3 Things I Learnt From Training In Srinagar

customer service

Participants discussing the finer details of customer service

One of the things that makes training a very exciting career is traveling to different places and training people from different cultures. Having lived in 3 cities in my life, I am not easily prone to cultural shock. Depending on the location, I do some research and try to keep the local habits in mind. I usually train in the west zone and the tweaking in content and style is minimal. From Gujarat to Goa, the cities are cosmopolitan and the society is quite open minded. The first I got a little apprehensive was when I had to train in Chennai. What bothered me a little was the language barrier. But having lived in South India and being intuitive with language, I managed to get them to do their role plays in Tamil and gave them feedback without much need for translation.

The real experience came when I got called to train employees of the biggest bank in Srinagar, Kashmir. The program brief was fine since I have trained on customer service in banking extensively. But anyone who has grown up in the 90’s will have a certain perception of Kashmir, which is hard to shake off. It did not make things easier in my head to be introducing them to concepts of customer service on phone – something that we take for granted in cities. Anyways, I did read a bit about the society and culture of the place. My major focus remained in meeting the objectives of the program, which is always the benchmark of a successful program. The program went great. I still came back with a few precious lessons, which have helped me a better trainer and be better prepared for my future programs in general. And I thought this should make an interesting thing to talk about here.

Here are 3 things I learnt, some afresh, about training from my experience in Srinagar

1. Culture affects people more than we think it does

In a lot of places, the culture is more or less the same. But in some places, the difference is more evident than in others. Chennai is a great city but is not as active in terms of night life as some other cities I know. But Srinagar was a different ball game altogether. Political and social conditions in the city make it very different. Srinagar is a town unlike any I have been to. There are no malls, cinema halls or the concept of eating out as much as in some larger cities. The gender dynamics are different and hence care has to be taken to avoid certain references. Some of the women participants were burqa clad and have had a conservative brought up. Since the exposure to technology is a new one, only a few were aware of how phones and emails help brands keep up with customers. All this put together made a curious mix for me as a trainer.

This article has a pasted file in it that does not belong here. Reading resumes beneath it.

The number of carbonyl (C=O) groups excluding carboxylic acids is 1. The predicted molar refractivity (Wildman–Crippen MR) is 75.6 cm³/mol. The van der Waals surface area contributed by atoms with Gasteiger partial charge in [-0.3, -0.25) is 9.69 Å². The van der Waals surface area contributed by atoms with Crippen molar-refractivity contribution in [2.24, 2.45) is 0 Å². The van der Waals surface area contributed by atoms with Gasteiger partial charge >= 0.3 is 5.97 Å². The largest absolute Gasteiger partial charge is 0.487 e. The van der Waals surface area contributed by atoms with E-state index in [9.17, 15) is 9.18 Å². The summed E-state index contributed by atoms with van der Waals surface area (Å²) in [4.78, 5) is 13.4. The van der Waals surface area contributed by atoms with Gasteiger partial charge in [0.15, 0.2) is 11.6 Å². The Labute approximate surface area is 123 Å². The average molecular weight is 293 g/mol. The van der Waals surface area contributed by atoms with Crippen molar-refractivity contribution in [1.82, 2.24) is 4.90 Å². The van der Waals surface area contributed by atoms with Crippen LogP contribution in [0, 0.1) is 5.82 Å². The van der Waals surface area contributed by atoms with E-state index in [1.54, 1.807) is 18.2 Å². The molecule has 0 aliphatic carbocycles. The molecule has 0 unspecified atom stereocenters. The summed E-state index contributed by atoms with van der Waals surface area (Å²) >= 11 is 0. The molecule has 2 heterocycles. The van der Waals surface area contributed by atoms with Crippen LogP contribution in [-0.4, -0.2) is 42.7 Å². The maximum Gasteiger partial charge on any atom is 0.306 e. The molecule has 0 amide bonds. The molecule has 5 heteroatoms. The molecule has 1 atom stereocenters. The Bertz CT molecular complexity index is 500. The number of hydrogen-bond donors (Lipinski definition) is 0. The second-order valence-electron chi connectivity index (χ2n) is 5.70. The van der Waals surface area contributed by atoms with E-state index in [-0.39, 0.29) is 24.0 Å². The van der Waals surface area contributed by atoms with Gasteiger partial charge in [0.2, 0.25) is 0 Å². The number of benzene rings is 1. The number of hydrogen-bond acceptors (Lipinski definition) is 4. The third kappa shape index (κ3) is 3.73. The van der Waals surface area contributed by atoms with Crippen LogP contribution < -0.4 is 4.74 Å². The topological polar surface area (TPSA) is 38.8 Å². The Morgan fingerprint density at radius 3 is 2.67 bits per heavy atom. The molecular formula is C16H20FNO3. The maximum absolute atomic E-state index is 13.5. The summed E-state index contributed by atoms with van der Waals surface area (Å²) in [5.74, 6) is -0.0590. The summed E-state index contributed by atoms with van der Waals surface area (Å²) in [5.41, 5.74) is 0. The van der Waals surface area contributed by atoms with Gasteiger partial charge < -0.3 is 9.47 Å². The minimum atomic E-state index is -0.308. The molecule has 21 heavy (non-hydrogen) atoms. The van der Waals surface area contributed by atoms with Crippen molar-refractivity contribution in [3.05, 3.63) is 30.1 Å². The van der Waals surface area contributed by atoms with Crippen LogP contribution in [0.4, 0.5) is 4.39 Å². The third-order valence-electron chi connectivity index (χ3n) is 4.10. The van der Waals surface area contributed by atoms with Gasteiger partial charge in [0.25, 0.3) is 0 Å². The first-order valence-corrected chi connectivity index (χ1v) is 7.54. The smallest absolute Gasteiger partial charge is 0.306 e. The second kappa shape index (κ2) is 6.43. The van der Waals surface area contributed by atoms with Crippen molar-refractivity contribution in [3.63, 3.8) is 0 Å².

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The team presenting their ideas on customer service

2. How the location impacts the trainer

One of the challenges in the profession of training is the trainer gets to meet the participants for the first time on the day of the program. And it is the trainer’s experience and expertise in analyzing the class composition correctly and ensuring that the content is moulded to the group. In most cases, introduction is the time when I analyze the group and understand their expectations and mentally plan how the content needs to be delivered keeping the specific group in mind. In Srinagar, the analysis came later. The usually unselfconscious act of walking into the class itself was a different feeling here. Traditionally dressed women, greeting each other with “Assalamalaikum” made me feel somewhat alien in my uber western formals and a laptop stroller in tow! It did not seem such a big difference while I was planning the program in my head. That’s what I wear to classes and it would have required a whole lot of effort and time to get something done to match their attire. It did not completely alienate me from the group but I realized how, in some cultures, just what you wear can be a big deal. If I do it again, I’d like to be make an effort to look like them to bridge the gap, if any, the last time. (I think the bonding was quicker since the class had about 80% women)